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Home / Latest News / Post-Wimbledon threat to National Tennis Centre serves up a disaster for the game in Wales

Post-Wimbledon threat to National Tennis Centre serves up a disaster for the game in Wales

While the entire country popped the champagne corks as Oor Andy (Murray) broke the 77-year hoodoo for a British male singles winner at Wimbledon, you could forgive one man for cursing his luck that the star was from Dunblane, and not Dolgellau.

If an “Andy ap Murray” had galvanised the Welsh public years earlier with his stellar Grand Slam runs, Tennis Wales chief executive Peter Drew may not have been tasked this week with the thankless job of trying emphasise positives despite the news the National Tennis Centre (NTC) in Cardiff was to close – just days after the historic win was finally sealed.

Apart from serving as a PR disaster for Welsh tennis, the threat to the centre must act as a massive, deafening siren on the state of the game in Wales.

Aside from Joshua Milton (ranked around 430), Wales has only 18-year-old Evan Hoyt to count among our top adult hopes at present.

It has no ranked senior women whatsoever. Only two – Sarah Loosemore and Rebecca Llewellyn – have reached a standard to get to a Grand Slam in the last three decades (and Llewellyn needed a wildcard for one appearance at Wimbledon).

Compared to the land of Murray, it’s a pretty lousy return for a country which shares one of the richest governing bodies in sport.

Scotland can boast Grand Slam champions in Andy and brother Jamie (the latter has a Wimbledon mixed doubles title), a Top 30 doubles player in Colin Fleming, and former Top 50 women’s player in Elena Baltacha. Oh, and a Commonwealth mixed doubles gold winner in Jocelyn Rae.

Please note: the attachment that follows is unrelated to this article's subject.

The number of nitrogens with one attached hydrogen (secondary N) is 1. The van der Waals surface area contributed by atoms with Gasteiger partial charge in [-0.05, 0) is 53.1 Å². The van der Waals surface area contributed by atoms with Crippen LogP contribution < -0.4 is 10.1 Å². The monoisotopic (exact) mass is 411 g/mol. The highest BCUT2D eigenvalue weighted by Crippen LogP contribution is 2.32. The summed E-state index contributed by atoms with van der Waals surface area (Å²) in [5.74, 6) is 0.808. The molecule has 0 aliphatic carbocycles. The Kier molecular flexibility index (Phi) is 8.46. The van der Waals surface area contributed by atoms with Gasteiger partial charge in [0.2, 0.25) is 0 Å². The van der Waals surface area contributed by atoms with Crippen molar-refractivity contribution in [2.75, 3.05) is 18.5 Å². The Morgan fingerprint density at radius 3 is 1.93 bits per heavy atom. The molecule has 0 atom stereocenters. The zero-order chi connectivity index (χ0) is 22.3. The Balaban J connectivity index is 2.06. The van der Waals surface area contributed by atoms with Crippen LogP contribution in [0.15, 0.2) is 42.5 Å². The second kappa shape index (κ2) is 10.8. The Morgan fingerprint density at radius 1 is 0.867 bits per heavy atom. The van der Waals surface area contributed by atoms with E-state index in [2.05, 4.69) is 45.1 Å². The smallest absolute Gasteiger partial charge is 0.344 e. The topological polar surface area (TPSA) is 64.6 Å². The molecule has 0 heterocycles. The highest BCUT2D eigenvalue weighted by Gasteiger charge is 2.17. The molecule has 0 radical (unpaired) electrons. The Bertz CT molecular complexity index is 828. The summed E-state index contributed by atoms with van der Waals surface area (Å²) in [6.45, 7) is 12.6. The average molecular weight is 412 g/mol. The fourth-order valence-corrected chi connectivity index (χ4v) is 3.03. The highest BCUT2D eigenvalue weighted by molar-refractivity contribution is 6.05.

But how can it be that Wales – even with a population of three million – has such meagre fruits to show for its labours?

For a start, tennis is played by too few children.

It is dwarfed by the masses that dream to playing at the Millennium Stadium for Wales, or football in the Premier League, so an already-small base of potential players shrinks further as potential wunderkinds are siphoned off.

Wales’ famous sprawling hills don’t help either – clubs are spread out miles apart, with little transport infrastructure there to help people travel for competitions, and with too few organised clubs or junior programmes.

But the potential closure of the NTC can be laid mainly at the door of one aspect which is still plaguing the game – the cost of taking it up.

Tennis will always be an elitist sport while free courts disappear or fall into serious disrepair, while brand spanking new indoor centres have pricing structures that make it too expensive to play in.

The NTC is as impressive as impressive can be. Courts as far as the eye can see, heated/air-conditioned arenas with plush surroundings.

But indoor centres (with little subsidy) command hundreds of pounds of fees every year (for adults) if you are a member, while some courts cost the man on the street more than £20 an hour to play on if you are not.

While the identified creme-de-la-creme of juniors will not have to worry about the cost of playing at the likes of the NTC, there will never be a critical mass of players flocking while you need to pay anything approaching those sort of fees – and rank-and-file players will shy away for cheaper alternatives, meaning the income stream to sustain them dries up.

Those priced out of vast indoor centres don’t have much option for alternatives.

According to Tennis For Free, the campaign to increase the number of free public courts in the UK, there are none in the Cardiff council area – the most populated in all of Wales. Free courts that are available in Wales are often potholed, crumbling or, worst of all, padlocked shut.

In a nation where the benefit claimant count is much higher than other parts of the UK, suffering the worst economic malaise the country has seen in generations, the prospects of the Murray Effect inspiring hordes of children out on to the court seem as bleak as ever.

Even if, as most would hope, the NTC is taken on by another provider, the affordability of tennis will remain a massive barrier for many – if not most – in Wales.

When a kid can pick up a football, put a couple of jumpers down, and start playing with no more expense, why would you bother with tennis?

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